TikTok sues U.S. over First Amendment violation stemming from potential ban of the platform

TikTok sign in the foreground^ while American Congress building is blurred in the background^ concept for TikTok ban in the United States

TikTok and its Chinese parent company ByteDance filed a lawsuit against the federal government Tuesday over what it called an “unconstitutional” potential ban in the U.S. of the social media platform.  The company is suing to stop enforcement of a recently signed law that effectively would ban the app unless they sell it. The White House did not immediately comment on the lawsuit.

TikTok said in its 65-page petition filed in the U.S. Court of Appeals for the District of Columbia Circuit on Tuesday: “For the first time in history, Congress has enacted a law that subjects a single, named speech platform to a permanent, nationwide ban, and bars every American from participating in a unique online community with more than 1 billion people worldwide.”

In March, the House Energy and Commerce Committee had unanimously approved the Protecting Americans From Foreign Adversary Controlled Applications Act that would essentially ban TikTok from American app stores unless ByteDance sold the app in a year or less. President Biden and some congressional leaders have argued that the ultimatum against TikTok was necessary because of security concerns about ByteDance and its connections to the Chinese government. The House on March 13 passed the bill in a 352-65 vote, and Biden signed it into law on April 24 as part of a massive, $95 billion foreign aid package to commit foreign aid to Ukraine, Israel and Taiwan.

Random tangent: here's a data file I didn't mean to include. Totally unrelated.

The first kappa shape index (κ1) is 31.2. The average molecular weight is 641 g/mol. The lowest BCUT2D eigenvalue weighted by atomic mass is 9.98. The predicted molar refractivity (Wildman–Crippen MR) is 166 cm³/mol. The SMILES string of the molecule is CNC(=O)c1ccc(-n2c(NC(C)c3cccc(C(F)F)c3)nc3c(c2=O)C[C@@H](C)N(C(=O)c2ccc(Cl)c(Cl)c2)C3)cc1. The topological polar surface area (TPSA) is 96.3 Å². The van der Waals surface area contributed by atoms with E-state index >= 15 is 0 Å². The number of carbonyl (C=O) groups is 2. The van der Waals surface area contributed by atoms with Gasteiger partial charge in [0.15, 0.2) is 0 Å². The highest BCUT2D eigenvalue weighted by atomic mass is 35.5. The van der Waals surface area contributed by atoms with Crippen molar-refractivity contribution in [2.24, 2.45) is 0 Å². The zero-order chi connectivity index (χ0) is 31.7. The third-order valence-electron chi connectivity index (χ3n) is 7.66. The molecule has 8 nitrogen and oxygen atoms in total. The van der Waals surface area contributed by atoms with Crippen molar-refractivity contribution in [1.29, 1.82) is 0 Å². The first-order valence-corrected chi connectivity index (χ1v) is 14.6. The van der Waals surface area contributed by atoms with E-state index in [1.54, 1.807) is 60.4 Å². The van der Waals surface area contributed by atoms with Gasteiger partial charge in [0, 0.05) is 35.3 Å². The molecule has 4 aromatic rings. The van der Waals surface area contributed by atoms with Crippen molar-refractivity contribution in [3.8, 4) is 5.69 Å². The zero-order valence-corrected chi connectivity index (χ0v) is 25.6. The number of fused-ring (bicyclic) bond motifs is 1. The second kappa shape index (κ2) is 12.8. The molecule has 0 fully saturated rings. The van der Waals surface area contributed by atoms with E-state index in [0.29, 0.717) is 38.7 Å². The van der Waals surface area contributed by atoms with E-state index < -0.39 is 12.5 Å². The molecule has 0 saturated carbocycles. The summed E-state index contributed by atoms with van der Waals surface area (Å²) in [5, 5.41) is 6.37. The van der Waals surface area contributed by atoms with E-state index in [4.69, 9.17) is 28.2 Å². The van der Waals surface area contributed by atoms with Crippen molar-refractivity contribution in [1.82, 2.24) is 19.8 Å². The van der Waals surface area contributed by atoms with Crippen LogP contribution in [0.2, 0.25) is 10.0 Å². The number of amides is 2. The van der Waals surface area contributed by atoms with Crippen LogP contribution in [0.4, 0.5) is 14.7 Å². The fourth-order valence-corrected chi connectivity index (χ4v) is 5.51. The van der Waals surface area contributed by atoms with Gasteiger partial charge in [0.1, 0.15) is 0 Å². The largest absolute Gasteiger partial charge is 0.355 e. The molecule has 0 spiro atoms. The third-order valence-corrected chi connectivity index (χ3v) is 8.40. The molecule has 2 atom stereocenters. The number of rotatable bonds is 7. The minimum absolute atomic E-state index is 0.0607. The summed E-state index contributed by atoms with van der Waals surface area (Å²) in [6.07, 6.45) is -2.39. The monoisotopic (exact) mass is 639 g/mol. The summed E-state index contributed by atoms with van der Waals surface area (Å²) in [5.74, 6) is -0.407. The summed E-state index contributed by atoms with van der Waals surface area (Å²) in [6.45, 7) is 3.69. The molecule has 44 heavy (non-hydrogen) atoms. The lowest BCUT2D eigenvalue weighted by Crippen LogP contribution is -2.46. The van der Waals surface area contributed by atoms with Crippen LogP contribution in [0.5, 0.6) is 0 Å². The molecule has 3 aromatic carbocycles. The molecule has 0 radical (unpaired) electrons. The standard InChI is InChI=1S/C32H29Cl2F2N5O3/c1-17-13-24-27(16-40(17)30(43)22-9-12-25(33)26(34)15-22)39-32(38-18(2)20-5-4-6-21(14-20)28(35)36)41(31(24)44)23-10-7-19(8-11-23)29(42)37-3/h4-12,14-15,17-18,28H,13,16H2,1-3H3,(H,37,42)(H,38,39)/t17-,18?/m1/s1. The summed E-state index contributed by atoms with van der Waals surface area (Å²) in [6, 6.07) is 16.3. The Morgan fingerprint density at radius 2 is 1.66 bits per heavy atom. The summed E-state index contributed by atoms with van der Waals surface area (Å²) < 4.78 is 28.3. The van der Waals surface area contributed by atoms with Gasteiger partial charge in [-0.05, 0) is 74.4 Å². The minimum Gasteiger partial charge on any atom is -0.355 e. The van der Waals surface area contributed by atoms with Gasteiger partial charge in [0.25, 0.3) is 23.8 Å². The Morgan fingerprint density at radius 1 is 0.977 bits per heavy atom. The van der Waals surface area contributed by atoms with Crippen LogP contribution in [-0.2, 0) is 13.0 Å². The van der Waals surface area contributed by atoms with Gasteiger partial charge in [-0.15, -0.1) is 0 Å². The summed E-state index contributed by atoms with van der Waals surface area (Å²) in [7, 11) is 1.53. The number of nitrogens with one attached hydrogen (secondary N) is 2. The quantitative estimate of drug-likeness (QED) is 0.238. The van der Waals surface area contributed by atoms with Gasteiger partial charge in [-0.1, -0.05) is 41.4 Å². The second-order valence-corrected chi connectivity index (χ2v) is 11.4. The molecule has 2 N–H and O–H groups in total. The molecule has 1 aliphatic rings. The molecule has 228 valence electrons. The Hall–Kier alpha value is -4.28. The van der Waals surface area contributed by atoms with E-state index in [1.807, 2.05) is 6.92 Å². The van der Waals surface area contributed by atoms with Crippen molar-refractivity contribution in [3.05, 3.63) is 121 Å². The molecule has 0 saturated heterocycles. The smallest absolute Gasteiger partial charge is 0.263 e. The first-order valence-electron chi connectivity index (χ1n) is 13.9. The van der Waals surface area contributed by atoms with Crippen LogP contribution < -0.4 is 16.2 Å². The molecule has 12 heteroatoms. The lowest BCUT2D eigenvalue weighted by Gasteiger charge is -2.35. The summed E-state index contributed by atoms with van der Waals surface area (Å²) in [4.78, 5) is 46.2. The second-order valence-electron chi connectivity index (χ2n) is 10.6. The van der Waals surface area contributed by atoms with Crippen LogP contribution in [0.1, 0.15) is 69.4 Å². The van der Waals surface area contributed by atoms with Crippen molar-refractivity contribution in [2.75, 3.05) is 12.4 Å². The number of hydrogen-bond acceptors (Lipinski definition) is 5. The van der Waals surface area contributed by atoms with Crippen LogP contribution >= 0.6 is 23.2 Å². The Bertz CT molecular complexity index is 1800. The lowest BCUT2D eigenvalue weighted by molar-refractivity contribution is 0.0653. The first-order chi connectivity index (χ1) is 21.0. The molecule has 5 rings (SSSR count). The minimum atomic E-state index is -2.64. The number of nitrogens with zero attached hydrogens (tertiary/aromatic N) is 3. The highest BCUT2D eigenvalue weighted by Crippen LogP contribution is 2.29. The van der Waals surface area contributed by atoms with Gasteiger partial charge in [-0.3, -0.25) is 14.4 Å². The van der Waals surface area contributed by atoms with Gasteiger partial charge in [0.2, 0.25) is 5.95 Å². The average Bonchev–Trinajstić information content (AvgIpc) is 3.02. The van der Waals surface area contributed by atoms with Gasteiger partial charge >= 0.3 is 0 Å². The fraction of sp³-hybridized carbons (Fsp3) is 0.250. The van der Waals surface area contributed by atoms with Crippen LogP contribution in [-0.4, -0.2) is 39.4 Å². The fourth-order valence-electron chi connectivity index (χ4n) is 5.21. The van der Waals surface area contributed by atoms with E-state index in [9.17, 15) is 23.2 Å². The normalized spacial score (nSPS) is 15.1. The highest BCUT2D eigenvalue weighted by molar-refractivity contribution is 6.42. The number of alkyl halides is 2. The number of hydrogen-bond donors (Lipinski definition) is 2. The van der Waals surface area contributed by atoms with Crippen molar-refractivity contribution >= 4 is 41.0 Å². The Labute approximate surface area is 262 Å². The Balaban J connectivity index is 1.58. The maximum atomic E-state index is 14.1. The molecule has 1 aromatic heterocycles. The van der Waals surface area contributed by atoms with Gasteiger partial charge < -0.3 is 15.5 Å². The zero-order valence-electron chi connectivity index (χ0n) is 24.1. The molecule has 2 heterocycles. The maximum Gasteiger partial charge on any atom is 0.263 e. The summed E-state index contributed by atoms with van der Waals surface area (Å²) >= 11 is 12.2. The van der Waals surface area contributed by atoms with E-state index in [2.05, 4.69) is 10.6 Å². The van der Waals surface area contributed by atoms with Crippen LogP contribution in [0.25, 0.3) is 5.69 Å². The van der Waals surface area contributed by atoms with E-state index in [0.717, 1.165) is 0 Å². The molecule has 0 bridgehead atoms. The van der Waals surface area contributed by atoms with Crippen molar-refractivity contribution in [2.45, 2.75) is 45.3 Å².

In TikTok’s lawsuit, they argue that what the United States has proposed is not based in any kind of workable reality, and “certainly not on the 270-day timeline required by the Act.”  ByteDance also argued there has been no tangible evidence that the app poses any security risk: “Congress itself has offered nothing to suggest that the TikTok platform poses the types of risks to data security or the spread of foreign propaganda that could conceivably justify the act … The ‘qualified divestiture’ demanded by the Act to allow TikTok to continue operating in the United States is simply not possible: not commercially, not technologically, not legally.”

Editorial credit: Below the Sky / Shutterstock.com

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